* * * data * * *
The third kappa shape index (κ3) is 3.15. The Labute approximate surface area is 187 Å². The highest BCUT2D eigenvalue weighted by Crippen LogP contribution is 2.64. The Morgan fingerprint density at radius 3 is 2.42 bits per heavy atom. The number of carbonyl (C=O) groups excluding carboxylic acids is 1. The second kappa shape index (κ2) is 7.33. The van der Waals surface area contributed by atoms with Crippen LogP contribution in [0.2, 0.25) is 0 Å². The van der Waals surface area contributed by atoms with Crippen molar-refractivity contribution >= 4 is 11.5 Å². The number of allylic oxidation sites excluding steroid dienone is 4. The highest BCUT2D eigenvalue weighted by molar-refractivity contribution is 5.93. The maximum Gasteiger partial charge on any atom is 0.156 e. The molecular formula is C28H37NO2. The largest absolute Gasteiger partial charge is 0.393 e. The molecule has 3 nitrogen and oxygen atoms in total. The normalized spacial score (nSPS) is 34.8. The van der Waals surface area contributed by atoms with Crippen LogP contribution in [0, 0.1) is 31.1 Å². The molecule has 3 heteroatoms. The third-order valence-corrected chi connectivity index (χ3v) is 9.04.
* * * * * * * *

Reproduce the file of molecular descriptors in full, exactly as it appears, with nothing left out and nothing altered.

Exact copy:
The third kappa shape index (κ3) is 3.15. The Labute approximate surface area is 187 Å². The highest BCUT2D eigenvalue weighted by Crippen LogP contribution is 2.64. The Morgan fingerprint density at radius 3 is 2.42 bits per heavy atom. The number of carbonyl (C=O) groups excluding carboxylic acids is 1. The second kappa shape index (κ2) is 7.33. The van der Waals surface area contributed by atoms with Crippen LogP contribution in [0.2, 0.25) is 0 Å². The van der Waals surface area contributed by atoms with Crippen molar-refractivity contribution >= 4 is 11.5 Å². The number of allylic oxidation sites excluding steroid dienone is 4. The highest BCUT2D eigenvalue weighted by molar-refractivity contribution is 5.93. The maximum Gasteiger partial charge on any atom is 0.156 e. The molecular formula is C28H37NO2. The largest absolute Gasteiger partial charge is 0.393 e. The molecule has 3 nitrogen and oxygen atoms in total. The normalized spacial score (nSPS) is 34.8. The van der Waals surface area contributed by atoms with Crippen LogP contribution in [0, 0.1) is 31.1 Å². The molecule has 3 heteroatoms. The third-order valence-corrected chi connectivity index (χ3v) is 9.04.